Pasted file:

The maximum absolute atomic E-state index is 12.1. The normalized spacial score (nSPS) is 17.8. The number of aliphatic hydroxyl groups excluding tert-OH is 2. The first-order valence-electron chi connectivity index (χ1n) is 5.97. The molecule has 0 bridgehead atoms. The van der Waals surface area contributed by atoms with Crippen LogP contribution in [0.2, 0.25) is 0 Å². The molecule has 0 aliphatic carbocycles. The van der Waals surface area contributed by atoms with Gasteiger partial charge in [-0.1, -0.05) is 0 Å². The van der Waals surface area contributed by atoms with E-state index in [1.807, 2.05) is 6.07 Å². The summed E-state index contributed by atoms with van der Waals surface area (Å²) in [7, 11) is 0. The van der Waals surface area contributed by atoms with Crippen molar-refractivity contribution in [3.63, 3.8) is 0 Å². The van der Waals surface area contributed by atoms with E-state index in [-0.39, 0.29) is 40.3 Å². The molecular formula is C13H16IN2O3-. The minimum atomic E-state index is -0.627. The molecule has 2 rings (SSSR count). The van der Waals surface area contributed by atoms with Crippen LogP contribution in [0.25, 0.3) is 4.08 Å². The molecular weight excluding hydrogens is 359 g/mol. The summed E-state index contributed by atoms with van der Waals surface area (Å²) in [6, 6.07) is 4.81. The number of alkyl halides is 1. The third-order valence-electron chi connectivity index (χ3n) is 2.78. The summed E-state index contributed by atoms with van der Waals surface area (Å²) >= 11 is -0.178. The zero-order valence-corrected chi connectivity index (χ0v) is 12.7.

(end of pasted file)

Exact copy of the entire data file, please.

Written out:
The maximum absolute atomic E-state index is 12.1. The normalized spacial score (nSPS) is 17.8. The number of aliphatic hydroxyl groups excluding tert-OH is 2. The first-order valence-electron chi connectivity index (χ1n) is 5.97. The molecule has 0 bridgehead atoms. The van der Waals surface area contributed by atoms with Crippen LogP contribution in [0.2, 0.25) is 0 Å². The molecule has 0 aliphatic carbocycles. The van der Waals surface area contributed by atoms with Gasteiger partial charge in [-0.1, -0.05) is 0 Å². The van der Waals surface area contributed by atoms with E-state index in [1.807, 2.05) is 6.07 Å². The summed E-state index contributed by atoms with van der Waals surface area (Å²) in [7, 11) is 0. The van der Waals surface area contributed by atoms with Crippen molar-refractivity contribution in [3.63, 3.8) is 0 Å². The van der Waals surface area contributed by atoms with E-state index in [-0.39, 0.29) is 40.3 Å². The molecular formula is C13H16IN2O3-. The minimum atomic E-state index is -0.627. The molecule has 2 rings (SSSR count). The van der Waals surface area contributed by atoms with Crippen LogP contribution in [0.25, 0.3) is 4.08 Å². The molecular weight excluding hydrogens is 359 g/mol. The summed E-state index contributed by atoms with van der Waals surface area (Å²) in [6, 6.07) is 4.81. The number of alkyl halides is 1. The third-order valence-electron chi connectivity index (χ3n) is 2.78. The summed E-state index contributed by atoms with van der Waals surface area (Å²) >= 11 is -0.178. The zero-order valence-corrected chi connectivity index (χ0v) is 12.7.